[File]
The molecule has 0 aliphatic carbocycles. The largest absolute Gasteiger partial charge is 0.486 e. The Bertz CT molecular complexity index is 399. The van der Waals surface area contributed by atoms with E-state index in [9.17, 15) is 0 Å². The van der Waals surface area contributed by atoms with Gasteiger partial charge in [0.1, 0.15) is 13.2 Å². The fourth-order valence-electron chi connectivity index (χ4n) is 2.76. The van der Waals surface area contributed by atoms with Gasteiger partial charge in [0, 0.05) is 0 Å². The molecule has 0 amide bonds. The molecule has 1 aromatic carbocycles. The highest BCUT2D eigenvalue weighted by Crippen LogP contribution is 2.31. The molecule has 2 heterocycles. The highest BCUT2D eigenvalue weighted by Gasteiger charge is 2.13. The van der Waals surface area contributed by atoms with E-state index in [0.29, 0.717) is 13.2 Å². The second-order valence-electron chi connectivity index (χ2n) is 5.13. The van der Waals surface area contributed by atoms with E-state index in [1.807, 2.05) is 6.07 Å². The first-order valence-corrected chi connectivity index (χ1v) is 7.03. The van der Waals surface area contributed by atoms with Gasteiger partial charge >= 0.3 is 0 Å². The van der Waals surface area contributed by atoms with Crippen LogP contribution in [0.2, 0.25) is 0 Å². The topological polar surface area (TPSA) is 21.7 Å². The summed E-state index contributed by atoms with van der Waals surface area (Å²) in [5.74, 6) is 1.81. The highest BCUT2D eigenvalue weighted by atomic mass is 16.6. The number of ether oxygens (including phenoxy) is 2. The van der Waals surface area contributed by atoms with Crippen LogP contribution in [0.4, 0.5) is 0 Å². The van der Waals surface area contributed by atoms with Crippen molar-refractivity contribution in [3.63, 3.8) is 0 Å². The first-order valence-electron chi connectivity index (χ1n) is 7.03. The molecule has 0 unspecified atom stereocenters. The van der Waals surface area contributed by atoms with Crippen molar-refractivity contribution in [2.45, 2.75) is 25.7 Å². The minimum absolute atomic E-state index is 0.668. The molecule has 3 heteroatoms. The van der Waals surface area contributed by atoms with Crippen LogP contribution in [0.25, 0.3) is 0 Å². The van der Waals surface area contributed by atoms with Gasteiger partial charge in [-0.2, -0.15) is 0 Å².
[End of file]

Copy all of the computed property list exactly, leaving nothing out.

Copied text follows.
The molecule has 0 aliphatic carbocycles. The largest absolute Gasteiger partial charge is 0.486 e. The Bertz CT molecular complexity index is 399. The van der Waals surface area contributed by atoms with E-state index in [9.17, 15) is 0 Å². The van der Waals surface area contributed by atoms with Gasteiger partial charge in [0.1, 0.15) is 13.2 Å². The fourth-order valence-electron chi connectivity index (χ4n) is 2.76. The van der Waals surface area contributed by atoms with Gasteiger partial charge in [0, 0.05) is 0 Å². The molecule has 0 amide bonds. The molecule has 1 aromatic carbocycles. The highest BCUT2D eigenvalue weighted by Crippen LogP contribution is 2.31. The molecule has 2 heterocycles. The highest BCUT2D eigenvalue weighted by Gasteiger charge is 2.13. The van der Waals surface area contributed by atoms with E-state index in [0.29, 0.717) is 13.2 Å². The second-order valence-electron chi connectivity index (χ2n) is 5.13. The van der Waals surface area contributed by atoms with E-state index in [1.807, 2.05) is 6.07 Å². The first-order valence-corrected chi connectivity index (χ1v) is 7.03. The van der Waals surface area contributed by atoms with Gasteiger partial charge >= 0.3 is 0 Å². The van der Waals surface area contributed by atoms with Crippen LogP contribution in [0.2, 0.25) is 0 Å². The topological polar surface area (TPSA) is 21.7 Å². The summed E-state index contributed by atoms with van der Waals surface area (Å²) in [5.74, 6) is 1.81. The highest BCUT2D eigenvalue weighted by atomic mass is 16.6. The number of ether oxygens (including phenoxy) is 2. The van der Waals surface area contributed by atoms with Crippen LogP contribution in [0.4, 0.5) is 0 Å². The van der Waals surface area contributed by atoms with Crippen molar-refractivity contribution in [3.63, 3.8) is 0 Å². The first-order valence-electron chi connectivity index (χ1n) is 7.03. The molecule has 0 unspecified atom stereocenters. The van der Waals surface area contributed by atoms with Crippen molar-refractivity contribution in [2.45, 2.75) is 25.7 Å². The minimum absolute atomic E-state index is 0.668. The molecule has 3 heteroatoms. The van der Waals surface area contributed by atoms with Crippen LogP contribution in [0.25, 0.3) is 0 Å². The van der Waals surface area contributed by atoms with Gasteiger partial charge in [-0.2, -0.15) is 0 Å².